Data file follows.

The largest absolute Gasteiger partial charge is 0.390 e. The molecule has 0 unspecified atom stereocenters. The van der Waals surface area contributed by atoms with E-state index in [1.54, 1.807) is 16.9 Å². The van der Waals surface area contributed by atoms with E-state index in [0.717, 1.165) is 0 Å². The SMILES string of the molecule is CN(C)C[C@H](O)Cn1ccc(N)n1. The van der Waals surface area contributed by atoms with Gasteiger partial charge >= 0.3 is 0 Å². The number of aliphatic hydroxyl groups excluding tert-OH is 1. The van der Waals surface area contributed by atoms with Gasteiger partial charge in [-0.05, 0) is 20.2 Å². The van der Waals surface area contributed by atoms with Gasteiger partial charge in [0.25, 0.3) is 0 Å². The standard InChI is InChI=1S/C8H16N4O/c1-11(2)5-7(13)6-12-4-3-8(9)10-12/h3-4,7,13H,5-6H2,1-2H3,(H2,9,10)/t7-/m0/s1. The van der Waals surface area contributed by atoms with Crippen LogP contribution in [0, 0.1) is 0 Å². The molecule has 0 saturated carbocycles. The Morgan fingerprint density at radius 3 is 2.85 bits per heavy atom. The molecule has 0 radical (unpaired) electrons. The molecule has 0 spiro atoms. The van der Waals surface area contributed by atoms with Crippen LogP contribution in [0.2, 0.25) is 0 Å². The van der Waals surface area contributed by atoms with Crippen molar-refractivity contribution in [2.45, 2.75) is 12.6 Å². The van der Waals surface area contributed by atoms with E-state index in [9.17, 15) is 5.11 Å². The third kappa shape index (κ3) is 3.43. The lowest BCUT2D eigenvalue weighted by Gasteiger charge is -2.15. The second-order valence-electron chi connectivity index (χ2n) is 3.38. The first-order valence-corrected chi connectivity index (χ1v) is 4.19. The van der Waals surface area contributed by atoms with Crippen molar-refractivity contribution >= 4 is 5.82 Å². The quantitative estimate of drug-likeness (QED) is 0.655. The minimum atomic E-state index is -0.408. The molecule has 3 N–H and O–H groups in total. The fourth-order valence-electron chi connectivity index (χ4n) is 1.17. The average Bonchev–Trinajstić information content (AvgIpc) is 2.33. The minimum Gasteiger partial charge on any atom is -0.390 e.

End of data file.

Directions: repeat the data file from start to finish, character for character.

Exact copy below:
The largest absolute Gasteiger partial charge is 0.390 e. The molecule has 0 unspecified atom stereocenters. The van der Waals surface area contributed by atoms with E-state index in [1.54, 1.807) is 16.9 Å². The van der Waals surface area contributed by atoms with E-state index in [0.717, 1.165) is 0 Å². The SMILES string of the molecule is CN(C)C[C@H](O)Cn1ccc(N)n1. The van der Waals surface area contributed by atoms with Gasteiger partial charge >= 0.3 is 0 Å². The number of aliphatic hydroxyl groups excluding tert-OH is 1. The van der Waals surface area contributed by atoms with Gasteiger partial charge in [-0.05, 0) is 20.2 Å². The van der Waals surface area contributed by atoms with Gasteiger partial charge in [0.25, 0.3) is 0 Å². The standard InChI is InChI=1S/C8H16N4O/c1-11(2)5-7(13)6-12-4-3-8(9)10-12/h3-4,7,13H,5-6H2,1-2H3,(H2,9,10)/t7-/m0/s1. The van der Waals surface area contributed by atoms with Crippen LogP contribution in [0, 0.1) is 0 Å². The molecule has 0 saturated carbocycles. The Morgan fingerprint density at radius 3 is 2.85 bits per heavy atom. The molecule has 0 radical (unpaired) electrons. The molecule has 0 spiro atoms. The van der Waals surface area contributed by atoms with Crippen LogP contribution in [0.2, 0.25) is 0 Å². The van der Waals surface area contributed by atoms with Crippen molar-refractivity contribution in [2.45, 2.75) is 12.6 Å². The van der Waals surface area contributed by atoms with E-state index in [9.17, 15) is 5.11 Å². The third kappa shape index (κ3) is 3.43. The lowest BCUT2D eigenvalue weighted by Gasteiger charge is -2.15. The second-order valence-electron chi connectivity index (χ2n) is 3.38. The first-order valence-corrected chi connectivity index (χ1v) is 4.19. The van der Waals surface area contributed by atoms with Crippen molar-refractivity contribution >= 4 is 5.82 Å². The quantitative estimate of drug-likeness (QED) is 0.655. The minimum atomic E-state index is -0.408. The molecule has 3 N–H and O–H groups in total. The fourth-order valence-electron chi connectivity index (χ4n) is 1.17. The average Bonchev–Trinajstić information content (AvgIpc) is 2.33. The minimum Gasteiger partial charge on any atom is -0.390 e.